3. 3. Huge numbers …. But sluggish trends <ul><li>The classical view: Agrarian crisis accelerates urban growth – leads to exodus from villages. Exponential annual growth rate in urban population during 1940s, 50s and 70s … </li></ul><ul><li>But growth rate drops thereafter – from 3.8% in the 70s to 2.7% in 90s. Share of urban population increased slowly from 17.3%in 1951 to 27.78% in 2001. </li></ul><ul><li>Overall mobility of migrants stagnates. 2001: Share of total migrants in the country has increased slightly from 27% to 29% during the 90s but this is less than 31% in 1961. </li></ul><ul><li>The share of migrants in the total incremental urban population dropped from 21.7% in 80s to 21.0% in the 90s. This co-relates well with drop in the rate of urbanisation during the nineties. </li></ul><ul><li>The total urban population is still as big as 287.56 million which is almost equal to the total population of the United States. </li></ul><ul><li>The trend may accelerate. Urban population may double by 2021 </li></ul>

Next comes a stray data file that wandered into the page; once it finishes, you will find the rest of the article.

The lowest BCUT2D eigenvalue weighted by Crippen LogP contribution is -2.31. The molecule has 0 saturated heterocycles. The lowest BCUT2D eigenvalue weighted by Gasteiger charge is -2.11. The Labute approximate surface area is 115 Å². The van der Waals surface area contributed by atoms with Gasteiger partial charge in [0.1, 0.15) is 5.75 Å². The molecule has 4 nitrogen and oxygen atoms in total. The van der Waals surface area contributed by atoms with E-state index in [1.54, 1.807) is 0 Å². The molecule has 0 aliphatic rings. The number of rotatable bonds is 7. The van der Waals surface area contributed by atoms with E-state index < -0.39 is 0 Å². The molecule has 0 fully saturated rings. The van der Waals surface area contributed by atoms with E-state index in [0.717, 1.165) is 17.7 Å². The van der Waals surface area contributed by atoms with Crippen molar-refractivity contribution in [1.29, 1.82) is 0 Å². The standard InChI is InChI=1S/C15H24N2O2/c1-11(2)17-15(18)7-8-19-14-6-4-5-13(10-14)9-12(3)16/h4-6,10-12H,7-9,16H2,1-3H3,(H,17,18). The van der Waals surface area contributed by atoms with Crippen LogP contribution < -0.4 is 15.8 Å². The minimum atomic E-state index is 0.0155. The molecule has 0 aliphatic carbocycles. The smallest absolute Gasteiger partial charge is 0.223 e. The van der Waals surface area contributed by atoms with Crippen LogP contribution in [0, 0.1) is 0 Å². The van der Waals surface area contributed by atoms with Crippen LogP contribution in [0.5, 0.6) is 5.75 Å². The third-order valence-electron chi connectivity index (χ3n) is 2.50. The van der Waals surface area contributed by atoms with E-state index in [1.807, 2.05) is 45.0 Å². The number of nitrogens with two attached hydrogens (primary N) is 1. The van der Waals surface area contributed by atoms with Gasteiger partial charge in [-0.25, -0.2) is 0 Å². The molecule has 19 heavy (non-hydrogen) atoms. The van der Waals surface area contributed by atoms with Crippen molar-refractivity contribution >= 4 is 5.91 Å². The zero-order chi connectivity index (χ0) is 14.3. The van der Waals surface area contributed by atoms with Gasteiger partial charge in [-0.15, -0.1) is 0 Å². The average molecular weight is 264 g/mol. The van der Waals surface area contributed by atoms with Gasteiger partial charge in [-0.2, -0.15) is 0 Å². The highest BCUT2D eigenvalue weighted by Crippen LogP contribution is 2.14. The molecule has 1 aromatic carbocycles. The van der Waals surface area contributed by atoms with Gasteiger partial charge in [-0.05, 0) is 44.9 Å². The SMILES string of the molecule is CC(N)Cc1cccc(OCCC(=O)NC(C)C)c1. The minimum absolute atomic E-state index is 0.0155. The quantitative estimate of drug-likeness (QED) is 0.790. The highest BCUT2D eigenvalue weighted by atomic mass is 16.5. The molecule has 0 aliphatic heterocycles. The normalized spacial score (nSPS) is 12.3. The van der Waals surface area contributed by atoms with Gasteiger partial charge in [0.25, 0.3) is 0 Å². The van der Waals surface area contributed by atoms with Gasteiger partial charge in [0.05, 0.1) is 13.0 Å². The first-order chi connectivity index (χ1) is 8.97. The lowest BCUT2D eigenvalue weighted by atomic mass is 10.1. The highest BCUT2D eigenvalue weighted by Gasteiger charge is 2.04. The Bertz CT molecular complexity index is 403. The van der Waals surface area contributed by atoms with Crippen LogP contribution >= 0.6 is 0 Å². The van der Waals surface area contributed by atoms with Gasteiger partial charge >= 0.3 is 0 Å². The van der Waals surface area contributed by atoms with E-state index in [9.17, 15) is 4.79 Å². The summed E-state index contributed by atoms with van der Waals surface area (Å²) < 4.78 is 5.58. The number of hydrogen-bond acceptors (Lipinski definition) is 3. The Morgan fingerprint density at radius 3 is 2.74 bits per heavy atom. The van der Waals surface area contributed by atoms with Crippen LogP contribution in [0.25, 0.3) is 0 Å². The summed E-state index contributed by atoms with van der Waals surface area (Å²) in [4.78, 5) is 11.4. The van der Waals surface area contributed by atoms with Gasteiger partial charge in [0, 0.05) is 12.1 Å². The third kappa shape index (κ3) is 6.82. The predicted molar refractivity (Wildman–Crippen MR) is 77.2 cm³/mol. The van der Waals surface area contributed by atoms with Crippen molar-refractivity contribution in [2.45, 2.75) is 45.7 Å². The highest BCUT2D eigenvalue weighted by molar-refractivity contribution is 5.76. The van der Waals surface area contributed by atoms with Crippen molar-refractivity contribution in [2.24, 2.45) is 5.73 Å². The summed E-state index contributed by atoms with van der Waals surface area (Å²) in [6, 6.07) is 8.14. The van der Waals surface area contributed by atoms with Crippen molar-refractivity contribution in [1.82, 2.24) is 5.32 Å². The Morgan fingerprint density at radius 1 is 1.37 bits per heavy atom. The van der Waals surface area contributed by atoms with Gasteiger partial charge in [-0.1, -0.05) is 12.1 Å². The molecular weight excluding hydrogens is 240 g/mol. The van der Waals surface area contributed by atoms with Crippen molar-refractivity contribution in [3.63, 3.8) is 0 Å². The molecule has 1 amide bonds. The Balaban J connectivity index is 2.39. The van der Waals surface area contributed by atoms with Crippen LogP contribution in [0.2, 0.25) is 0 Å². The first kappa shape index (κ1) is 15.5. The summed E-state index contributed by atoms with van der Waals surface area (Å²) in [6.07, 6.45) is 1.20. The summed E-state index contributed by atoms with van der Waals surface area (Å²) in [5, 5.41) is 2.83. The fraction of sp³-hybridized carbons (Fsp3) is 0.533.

4. 4. Problem of skewed growth <ul><li>Top heavy growth : Class I are growing faster than the smaller cities – growth is not evenly distributed. Only large cities have integrated effectively with markets. Attracted more migrants. </li></ul><ul><li>Asymmetrical growth : Total towns have increased from 1827 in 1901 to 4368 in 2001. Million plus cities have increased from 24 in 1901 to 393 in 2001. Share of urban population in these cities have increased from 26% in 1901 to 69% in 2001. The remaining 30% are distributed in the remaining 3979 towns and cities. </li></ul><ul><li>Stagnation at the bottom : The transformation of rural settlement as urban centres is not so pronounced. Lower rung towns largely stagnating. Some have grown due to infrastructure investments and rural to urban migration. </li></ul><ul><li>Shadow growth : Top rung cities have grown due to in-migration and aerial expansion. Strong influence on suburbanisation. </li></ul>